Using observational data to estimate an upper bound on the reduction in cancer mortality due to periodic screening
1 Biometry Research Group, Division of Cancer Prevention, National Cancer Institute, USA
2 Information Management Services, USA
3 Office of Disease Prevention, National Institutes of Health, USA
BMC Medical Research Methodology 2003, 3:4 doi:10.1186/1471-2288-3-4Published: 6 March 2003
Because randomized cancer screening trials are very expensive, observational cancer screening studies can play an important role in the early phases of screening evaluation. Periodic screening evaluation (PSE) is a methodology for estimating the reduction in population cancer mortality from data on subjects who receive regularly scheduled screens. Although PSE does not require assumptions about natural history of cancer it requires other assumptions, particularly progressive detection – the assumption that once a cancer is detected by a screening test, it will always be detected by the screening test.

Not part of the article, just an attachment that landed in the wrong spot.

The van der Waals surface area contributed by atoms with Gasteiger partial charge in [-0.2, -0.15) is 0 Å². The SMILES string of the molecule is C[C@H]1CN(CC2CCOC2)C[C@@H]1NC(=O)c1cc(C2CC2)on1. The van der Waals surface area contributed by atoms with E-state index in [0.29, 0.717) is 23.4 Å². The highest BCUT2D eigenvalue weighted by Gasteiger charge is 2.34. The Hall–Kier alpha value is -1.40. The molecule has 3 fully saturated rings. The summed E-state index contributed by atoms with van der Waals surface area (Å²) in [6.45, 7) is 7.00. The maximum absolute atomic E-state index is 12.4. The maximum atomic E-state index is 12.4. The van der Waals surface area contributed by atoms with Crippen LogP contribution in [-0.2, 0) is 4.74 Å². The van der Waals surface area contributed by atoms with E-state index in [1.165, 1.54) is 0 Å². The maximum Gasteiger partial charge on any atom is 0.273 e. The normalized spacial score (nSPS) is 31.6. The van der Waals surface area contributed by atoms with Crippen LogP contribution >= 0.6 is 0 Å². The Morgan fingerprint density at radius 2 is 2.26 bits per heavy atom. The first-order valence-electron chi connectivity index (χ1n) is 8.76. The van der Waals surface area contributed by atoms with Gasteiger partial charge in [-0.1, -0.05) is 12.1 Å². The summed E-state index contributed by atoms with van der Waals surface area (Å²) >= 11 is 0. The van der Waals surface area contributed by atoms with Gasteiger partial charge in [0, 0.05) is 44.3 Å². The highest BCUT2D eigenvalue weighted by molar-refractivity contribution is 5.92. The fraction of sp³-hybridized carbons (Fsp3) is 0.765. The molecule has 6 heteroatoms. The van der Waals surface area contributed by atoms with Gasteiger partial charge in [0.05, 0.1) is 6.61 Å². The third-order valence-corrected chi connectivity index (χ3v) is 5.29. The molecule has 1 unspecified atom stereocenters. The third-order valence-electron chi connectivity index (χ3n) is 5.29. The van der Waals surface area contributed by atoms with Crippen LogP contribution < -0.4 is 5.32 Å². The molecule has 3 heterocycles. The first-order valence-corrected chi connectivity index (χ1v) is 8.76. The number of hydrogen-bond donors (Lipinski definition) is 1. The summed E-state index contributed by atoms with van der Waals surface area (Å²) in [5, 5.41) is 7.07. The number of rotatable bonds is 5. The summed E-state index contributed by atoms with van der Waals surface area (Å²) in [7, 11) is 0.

We formulate a simple version of PSE and show that it leads to an upper bound on screening efficacy if the progressive detection assumption does not hold (and any effect of birth cohort is minimal) To determine if the upper bound is reasonable, for three randomized screening trials, we compared PSE estimates based only on screened subjects with PSE estimates based on all subjects.
In the three randomized screening trials, PSE estimates based on screened subjects gave fairly close results to PSE estimates based on all subjects.
PSE has promise for obtaining an upper bound on the reduction in population cancer mortality rates based on observational screening data. If the upper bound estimate is found to be small and any birth cohort effects are likely minimal, then a definitive randomized trial would not be warranted.